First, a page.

A&F Newsletter

Winter 2002


Oestmann From Farm, but She's no Farm Girl

Hope Oestmann grew up on the family farm just five miles south of Arkansas City, in extreme northern Kay County. She participated in 4-H and helped out on the farm, but that doesn’t mean she’s a farm girl.

Oestmann, the daughter of Ruth Ann and Gerell Oestmann of Newkirk, Okla., is an art major at Cowley. She’s been a member of the Lady Tiger softball team two years, holds a work-study job in the Financial Aid office, and works part-time at Maurice’s in Ponca City. Her father farms and works for the soil conservation service office in Newkirk. Her mother is an abstractor for Security Abstract in Newkirk. Her brother Cody, 23, works in Ponca City. Oestmann is aunt to 1 1/2-year-old Tally, and is the granddaughter of Leila Oestmann and Frank and Betty Horinek, all of Newkirk.

Oestmann is more used to the rough and tumble world of fast-pitch softball than all of the things expected of Queen Alalah. Still, she said the experience was a lot of fun. “I used to come to Arkalalah all the time when I was little,” she said, “but never to the coronation. When I was younger, the parade was fun, then I grew into liking the carnival. Now, it’s the food and all of the people.”

Oestmann considers herself laid back and easy going. She said she likes being around people, but she’s not into public speaking. Oestmann was a utility player for the Lady Tiger softball team as a freshman. She pitched some, was a backup at second base, and saw some action as an outfielder. This season, she’s looking to be the starting second baseman.

It was softball that helped Oestmann decide on Cowley. “I had a choice to make between Cowley and NOC (Northern Oklahoma College),” Oestmann said. “I knew Cowley’s softball program was better, and I was dating a guy from here. And it’s closer to home. I live a mile into Oklahoma.” Oestmann also knew several Cowley players after playing on a travel team from the Arkansas City area. “I played for Larry Anstine, and he always wanted me to come here,” she said. Thus far, Oestmann is happy with her choice of schools. “I’ve liked it,” she said. “It’s made me feel at home. Last year I was in the dorms, but this year I’m living at home. All of the people are really friendly and treat you well. And I’ve learned a lot, including how to study on my own.”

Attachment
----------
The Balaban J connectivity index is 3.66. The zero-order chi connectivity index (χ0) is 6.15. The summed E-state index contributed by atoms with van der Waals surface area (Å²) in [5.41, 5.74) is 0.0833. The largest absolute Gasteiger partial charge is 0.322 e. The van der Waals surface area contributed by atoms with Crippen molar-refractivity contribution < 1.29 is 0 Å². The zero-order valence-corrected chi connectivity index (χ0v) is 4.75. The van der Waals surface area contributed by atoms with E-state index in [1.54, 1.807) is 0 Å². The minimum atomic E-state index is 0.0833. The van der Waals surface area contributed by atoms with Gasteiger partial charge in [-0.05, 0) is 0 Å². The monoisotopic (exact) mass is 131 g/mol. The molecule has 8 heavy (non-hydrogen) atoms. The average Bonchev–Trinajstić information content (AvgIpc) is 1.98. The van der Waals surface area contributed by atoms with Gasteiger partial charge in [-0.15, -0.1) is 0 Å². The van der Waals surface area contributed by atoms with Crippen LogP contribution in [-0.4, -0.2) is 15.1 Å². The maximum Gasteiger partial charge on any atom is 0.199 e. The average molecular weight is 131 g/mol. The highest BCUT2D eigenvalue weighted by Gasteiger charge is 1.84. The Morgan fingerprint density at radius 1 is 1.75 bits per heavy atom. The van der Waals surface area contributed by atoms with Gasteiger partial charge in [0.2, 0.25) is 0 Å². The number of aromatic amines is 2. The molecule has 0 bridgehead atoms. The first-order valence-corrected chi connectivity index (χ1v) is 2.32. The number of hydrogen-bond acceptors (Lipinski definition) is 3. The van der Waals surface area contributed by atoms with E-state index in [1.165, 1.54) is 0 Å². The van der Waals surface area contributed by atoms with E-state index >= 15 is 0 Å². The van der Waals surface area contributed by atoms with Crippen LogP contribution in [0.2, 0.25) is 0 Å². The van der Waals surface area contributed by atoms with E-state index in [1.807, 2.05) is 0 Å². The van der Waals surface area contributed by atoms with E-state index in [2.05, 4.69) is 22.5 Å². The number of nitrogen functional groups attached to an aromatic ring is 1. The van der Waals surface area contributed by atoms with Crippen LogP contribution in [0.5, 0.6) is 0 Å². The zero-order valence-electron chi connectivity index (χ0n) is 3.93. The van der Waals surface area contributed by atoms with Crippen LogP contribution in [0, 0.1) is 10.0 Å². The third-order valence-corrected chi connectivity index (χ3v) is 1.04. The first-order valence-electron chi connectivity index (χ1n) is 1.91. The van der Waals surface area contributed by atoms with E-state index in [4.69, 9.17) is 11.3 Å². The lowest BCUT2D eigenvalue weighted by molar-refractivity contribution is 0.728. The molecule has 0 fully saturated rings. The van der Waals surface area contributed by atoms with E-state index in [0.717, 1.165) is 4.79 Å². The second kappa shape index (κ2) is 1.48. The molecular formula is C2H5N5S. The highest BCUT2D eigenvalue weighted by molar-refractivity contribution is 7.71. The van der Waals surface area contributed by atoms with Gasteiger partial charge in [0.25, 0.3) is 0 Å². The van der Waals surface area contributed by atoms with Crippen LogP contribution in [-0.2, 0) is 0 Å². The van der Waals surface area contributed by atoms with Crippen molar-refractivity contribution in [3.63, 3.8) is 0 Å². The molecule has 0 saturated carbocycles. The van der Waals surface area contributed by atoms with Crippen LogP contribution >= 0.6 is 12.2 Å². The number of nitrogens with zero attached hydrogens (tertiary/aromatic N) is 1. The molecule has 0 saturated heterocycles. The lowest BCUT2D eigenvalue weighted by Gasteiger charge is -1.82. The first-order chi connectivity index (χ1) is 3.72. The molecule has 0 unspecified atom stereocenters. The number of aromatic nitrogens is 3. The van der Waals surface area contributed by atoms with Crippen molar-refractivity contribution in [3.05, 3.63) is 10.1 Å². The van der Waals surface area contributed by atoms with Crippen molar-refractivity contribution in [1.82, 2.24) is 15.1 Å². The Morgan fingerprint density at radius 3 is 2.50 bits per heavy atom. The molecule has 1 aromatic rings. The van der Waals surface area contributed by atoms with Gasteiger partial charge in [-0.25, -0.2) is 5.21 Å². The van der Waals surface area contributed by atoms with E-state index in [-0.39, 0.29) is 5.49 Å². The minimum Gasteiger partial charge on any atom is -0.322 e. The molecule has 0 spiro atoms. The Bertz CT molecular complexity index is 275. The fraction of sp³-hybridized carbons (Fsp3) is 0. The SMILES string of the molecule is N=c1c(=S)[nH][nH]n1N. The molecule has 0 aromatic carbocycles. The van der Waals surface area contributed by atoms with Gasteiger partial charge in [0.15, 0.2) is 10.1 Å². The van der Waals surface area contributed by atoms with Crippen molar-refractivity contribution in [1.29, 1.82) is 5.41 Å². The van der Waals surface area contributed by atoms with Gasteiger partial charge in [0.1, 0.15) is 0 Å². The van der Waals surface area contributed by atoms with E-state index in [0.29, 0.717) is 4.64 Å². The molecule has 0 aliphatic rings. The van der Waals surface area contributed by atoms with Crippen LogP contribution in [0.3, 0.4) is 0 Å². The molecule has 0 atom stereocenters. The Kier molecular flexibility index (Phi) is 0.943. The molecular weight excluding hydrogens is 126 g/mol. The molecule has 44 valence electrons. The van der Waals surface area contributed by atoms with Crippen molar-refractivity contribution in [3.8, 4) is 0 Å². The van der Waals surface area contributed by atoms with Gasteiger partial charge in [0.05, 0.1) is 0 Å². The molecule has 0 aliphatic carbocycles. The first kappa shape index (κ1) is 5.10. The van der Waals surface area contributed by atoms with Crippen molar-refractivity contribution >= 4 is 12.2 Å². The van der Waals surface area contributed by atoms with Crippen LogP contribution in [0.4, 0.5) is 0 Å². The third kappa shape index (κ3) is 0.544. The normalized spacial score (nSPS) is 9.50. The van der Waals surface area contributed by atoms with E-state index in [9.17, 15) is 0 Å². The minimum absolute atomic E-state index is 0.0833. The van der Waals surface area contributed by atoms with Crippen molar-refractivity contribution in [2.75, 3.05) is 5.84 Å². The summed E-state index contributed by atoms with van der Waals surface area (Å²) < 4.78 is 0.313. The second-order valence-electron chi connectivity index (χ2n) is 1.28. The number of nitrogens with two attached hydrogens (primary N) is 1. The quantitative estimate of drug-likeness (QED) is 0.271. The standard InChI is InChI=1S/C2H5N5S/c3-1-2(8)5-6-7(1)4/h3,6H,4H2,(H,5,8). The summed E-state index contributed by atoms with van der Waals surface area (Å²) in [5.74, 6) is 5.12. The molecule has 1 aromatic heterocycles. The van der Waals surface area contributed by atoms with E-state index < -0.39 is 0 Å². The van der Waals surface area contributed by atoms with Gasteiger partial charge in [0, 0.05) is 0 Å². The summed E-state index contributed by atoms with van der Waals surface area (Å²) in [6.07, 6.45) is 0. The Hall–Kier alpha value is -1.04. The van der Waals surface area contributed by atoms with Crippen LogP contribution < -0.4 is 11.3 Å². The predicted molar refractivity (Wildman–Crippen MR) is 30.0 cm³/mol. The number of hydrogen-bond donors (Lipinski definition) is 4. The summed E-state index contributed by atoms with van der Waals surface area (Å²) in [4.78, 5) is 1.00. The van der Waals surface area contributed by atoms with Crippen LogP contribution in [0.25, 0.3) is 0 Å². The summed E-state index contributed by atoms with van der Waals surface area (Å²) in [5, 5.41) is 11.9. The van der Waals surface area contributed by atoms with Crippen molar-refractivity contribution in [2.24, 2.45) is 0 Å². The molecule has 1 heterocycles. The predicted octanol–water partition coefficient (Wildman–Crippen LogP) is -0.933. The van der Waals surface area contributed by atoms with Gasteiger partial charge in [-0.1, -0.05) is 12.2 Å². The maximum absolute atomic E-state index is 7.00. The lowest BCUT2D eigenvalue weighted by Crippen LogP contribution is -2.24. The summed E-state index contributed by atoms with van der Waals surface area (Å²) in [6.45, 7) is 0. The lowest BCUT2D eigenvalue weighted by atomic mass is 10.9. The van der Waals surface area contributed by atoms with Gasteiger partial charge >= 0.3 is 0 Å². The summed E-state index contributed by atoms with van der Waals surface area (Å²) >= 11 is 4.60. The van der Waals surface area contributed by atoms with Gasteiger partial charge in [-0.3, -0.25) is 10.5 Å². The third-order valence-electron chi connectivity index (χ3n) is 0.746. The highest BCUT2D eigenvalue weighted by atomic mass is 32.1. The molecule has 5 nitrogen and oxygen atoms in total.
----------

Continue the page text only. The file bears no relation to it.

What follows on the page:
Oestmann participates in intramurals at Cowley, is into collectibles, particularly Boyd’s Bears, and likes spending time with family and friends. And when she has time, she likes to paint. “My mom always painted when I was little, shirts and saws, and wooden chairs,” Oestmann said. “I always helped her out on that. I always doodle anyway in class. In high school, I got into art. I’d like to go into interior design, but I like art, too. It’s kind of a leisure thing. I like to paint in my spare time.”Oestmann has an oil painting of a nature scene, but she said she prefers watercolors. “I like flowers and nature scenes,” she said. “I’m not into painting people.”

Oestmann said if further study in interior design doesn’t work out, she’d like to study radiology. “I’m kind of undecided right now,” she said. “It’s between interior design and becoming a radiology technician. I think radiology would be a lot of fun because you’ll see people, and it won’t be the same job every day. And you’re always taking x-rays, but different types. And you can always move up from technician.” If she were transferring today, Oestmann said she’d go to the University of Kansas.

Oestmann credits her mother as being most influential in her life, because “she’s always worked hard for what she has. She’s been a positive influence.” Oestmann said she’s become more responsible since graduating from Newkirk High School. “I’ve grown up a lot,” she said. “I work two jobs now, and trying to juggle that with softball and school work is a load sometimes.”


Winter 2002